PD-1 restraint of regulatory T cell suppressive activity is critical for immune tolerance

Catherine L. Tan, Juhi R. Kuchroo, Peter T. Sage, Dan Liang, Loise M. Francisco, Jessica Buck, Youg Raj Thaker, Qianxia Zhang, Shannon L. McArdel, Vikram R. Juneja, Sun Jung Lee, Scott B. Lovitch, Christine Lian, George F. Murphy, Bruce R. Blazar, Dario A.A. Vignali, Gordon J. Freeman, Arlene H. Sharpe

Research output: Contribution to journalArticlepeer-review

Abstract

Inhibitory signals through the PD-1 pathway regulate T cell activation, T cell tolerance, and T cell exhaustion. Studies of PD-1 function have focused primarily on effector T cells. Far less is known about PD-1 function in regulatory T (T reg) cells. To study the role of PD-1 in T reg cells, we generated mice that selectively lack PD-1 in T reg cells. PD-1-deficient T reg cells exhibit an activated phenotype and enhanced immunosuppressive function. The in vivo significance of the potent suppressive capacity of PD-1-deficient T reg cells is illustrated by ameliorated experimental autoimmune encephalomyelitis (EAE) and protection from diabetes in nonobese diabetic (NOD) mice lacking PD-1 selectively in T reg cells. We identified reduced signaling through the PI3K-AKT pathway as a mechanism underlying the enhanced suppressive capacity of PD-1-deficient T reg cells. Our findings demonstrate that cell-intrinsic PD-1 restraint of T reg cells is a significant mechanism by which PD-1 inhibitory signals regulate T cell tolerance and autoimmunity.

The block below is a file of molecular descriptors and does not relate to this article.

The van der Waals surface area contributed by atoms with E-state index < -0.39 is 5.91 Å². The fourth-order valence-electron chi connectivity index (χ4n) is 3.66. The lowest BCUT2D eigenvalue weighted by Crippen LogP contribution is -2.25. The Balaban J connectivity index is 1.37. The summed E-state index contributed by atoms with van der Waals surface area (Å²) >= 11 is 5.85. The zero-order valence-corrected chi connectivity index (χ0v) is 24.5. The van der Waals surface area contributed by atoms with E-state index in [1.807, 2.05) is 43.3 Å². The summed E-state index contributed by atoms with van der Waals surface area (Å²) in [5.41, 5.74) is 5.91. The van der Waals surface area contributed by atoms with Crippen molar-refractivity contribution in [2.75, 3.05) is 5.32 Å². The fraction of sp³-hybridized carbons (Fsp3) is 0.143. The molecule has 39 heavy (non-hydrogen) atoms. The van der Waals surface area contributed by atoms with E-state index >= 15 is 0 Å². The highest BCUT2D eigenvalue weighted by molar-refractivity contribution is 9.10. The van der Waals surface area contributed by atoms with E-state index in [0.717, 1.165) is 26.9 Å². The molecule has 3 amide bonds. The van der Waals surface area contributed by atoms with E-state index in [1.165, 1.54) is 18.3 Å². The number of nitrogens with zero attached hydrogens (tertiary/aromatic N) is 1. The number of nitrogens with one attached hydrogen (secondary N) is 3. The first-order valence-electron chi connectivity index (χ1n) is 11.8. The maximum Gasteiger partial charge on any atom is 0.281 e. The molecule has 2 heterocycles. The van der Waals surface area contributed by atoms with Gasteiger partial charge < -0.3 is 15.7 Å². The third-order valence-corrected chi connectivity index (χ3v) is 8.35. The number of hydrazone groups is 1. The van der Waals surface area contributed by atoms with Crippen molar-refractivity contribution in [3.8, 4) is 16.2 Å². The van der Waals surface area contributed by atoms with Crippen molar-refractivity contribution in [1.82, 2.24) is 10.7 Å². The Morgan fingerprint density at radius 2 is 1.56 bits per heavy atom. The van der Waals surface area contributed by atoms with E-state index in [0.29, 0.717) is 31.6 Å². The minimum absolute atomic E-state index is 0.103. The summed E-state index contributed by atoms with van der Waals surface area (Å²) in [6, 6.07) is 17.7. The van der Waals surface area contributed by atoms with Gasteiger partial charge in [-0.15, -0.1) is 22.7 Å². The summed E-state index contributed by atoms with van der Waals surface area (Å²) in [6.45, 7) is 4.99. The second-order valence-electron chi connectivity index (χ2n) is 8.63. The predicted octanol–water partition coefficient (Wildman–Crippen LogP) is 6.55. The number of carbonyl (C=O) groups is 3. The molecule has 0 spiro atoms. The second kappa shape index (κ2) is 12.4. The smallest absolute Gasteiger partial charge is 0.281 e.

Original languageEnglish (US)
JournalThe Journal of experimental medicine
Volume218
Issue number1
DOIs
StatePublished - Jan 4 2021

PubMed: MeSH publication types

  • Journal Article

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